Many in San Antonio may have a preconceived idea of what qualifies as child neglect, and how often such neglect actually happens. Those ideas may not jive with the national statistics reporting such neglect. According to its report on child maltreatment in the U.S. in 2015, the Administration for Children & Families states that child protective services agencies from across the country were called in to investigate the cases of 3.4 million children that year. Over 75 percent of those cases were reported to involve neglect.
What can happen to neglectful parents? In Texas, they might see their parental rights involuntarily taken away. Section 161.001 of the Texas Family Code lists the following as reasons why someone might be stripped of his or her parental rights:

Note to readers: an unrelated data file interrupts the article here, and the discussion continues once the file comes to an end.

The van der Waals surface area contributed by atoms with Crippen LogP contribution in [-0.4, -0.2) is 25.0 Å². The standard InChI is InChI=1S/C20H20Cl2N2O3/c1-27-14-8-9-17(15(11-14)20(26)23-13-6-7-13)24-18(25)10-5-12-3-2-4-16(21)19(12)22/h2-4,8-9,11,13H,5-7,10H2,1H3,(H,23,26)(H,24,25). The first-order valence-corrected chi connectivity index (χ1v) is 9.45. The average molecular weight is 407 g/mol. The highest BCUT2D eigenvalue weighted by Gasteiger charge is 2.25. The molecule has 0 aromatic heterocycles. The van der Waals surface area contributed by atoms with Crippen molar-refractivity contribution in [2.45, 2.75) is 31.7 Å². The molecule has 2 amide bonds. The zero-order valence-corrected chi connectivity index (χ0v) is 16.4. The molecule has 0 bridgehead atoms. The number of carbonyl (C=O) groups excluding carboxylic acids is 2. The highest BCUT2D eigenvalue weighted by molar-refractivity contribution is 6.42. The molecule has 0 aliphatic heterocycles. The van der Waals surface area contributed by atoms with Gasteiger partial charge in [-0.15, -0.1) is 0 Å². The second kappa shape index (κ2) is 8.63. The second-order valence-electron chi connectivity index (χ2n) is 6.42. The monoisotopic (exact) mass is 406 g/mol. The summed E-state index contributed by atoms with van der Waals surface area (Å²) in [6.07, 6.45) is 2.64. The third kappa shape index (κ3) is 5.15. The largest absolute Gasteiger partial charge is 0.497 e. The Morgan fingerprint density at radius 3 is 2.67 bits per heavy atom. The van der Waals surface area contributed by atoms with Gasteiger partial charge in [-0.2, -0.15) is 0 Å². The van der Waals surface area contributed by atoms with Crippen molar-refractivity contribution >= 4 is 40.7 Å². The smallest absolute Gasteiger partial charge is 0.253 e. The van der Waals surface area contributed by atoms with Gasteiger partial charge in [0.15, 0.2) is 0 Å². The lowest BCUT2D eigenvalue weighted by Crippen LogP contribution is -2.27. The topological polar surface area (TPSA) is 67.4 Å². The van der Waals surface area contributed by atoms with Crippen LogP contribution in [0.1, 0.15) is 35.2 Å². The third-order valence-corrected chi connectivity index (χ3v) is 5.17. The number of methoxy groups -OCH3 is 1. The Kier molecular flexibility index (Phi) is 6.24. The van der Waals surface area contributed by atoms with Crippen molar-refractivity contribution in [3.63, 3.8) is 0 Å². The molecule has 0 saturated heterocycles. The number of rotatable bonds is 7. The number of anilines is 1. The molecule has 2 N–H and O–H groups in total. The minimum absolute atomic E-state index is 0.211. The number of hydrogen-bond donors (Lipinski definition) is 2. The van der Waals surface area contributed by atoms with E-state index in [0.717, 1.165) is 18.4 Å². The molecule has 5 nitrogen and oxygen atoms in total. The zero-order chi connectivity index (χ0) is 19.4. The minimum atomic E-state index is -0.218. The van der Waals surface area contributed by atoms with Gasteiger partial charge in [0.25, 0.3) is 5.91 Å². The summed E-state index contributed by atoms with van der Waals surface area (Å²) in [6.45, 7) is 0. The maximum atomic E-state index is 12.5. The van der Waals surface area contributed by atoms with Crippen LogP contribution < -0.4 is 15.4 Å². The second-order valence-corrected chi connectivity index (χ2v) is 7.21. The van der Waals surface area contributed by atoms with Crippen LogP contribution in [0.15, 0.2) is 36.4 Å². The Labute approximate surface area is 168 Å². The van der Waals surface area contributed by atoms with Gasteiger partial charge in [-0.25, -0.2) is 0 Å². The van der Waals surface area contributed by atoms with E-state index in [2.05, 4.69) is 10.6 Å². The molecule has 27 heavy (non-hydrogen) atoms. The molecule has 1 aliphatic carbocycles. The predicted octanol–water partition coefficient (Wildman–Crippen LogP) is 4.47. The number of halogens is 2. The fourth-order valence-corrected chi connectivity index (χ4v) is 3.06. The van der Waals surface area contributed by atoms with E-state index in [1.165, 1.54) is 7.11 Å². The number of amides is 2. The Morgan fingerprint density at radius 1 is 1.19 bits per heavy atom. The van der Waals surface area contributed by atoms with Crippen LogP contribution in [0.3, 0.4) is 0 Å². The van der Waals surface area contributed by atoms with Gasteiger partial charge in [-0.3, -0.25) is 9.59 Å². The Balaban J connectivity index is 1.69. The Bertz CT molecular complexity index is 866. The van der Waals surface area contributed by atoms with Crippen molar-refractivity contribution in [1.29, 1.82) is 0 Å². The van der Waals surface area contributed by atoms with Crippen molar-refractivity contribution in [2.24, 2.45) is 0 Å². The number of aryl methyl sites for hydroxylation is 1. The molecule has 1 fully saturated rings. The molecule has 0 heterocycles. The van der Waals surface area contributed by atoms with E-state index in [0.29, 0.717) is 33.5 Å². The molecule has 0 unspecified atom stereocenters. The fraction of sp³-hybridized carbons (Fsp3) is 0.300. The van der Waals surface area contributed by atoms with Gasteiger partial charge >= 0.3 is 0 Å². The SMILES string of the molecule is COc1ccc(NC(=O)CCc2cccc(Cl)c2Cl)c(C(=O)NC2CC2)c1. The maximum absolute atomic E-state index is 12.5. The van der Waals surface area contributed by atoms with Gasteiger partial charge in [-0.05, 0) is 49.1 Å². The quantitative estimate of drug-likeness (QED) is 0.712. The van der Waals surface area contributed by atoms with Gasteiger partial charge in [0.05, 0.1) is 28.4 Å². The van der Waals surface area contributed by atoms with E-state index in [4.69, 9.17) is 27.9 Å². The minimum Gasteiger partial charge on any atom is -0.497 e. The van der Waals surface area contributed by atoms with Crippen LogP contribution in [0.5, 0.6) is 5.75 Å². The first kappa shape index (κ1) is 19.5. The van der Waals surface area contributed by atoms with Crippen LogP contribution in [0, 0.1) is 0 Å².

- Voluntarily leaving a child alone or in possession of another (who is not the other parent) with an expressed intent of not returning
- Voluntarily leaving a child alone or in possession of another (not the other parent) without an expressed intent of returning or providing adequate support for three months
- Voluntarily leaving a child alone or in possession of another (not the other parent) without providing adequate support for six months
- Knowingly placing a child in dangerous conditions or engaging in activity (or entrusting a child with others engaging in activity) that creates such conditions
- Failing to support a child according to one’s ability
- Abandoning a child without identification, or knowingly abandoning a pregnant mother and failing to support her or the child
Not enrolling a child in school, failing to adhere to the requirements needed to recover a child from state custody, substance abuse and other specific criminal activity can also result on one losing his or her parental rights. So too can leaving a child with a designated emergency infant care provider without an intent to return.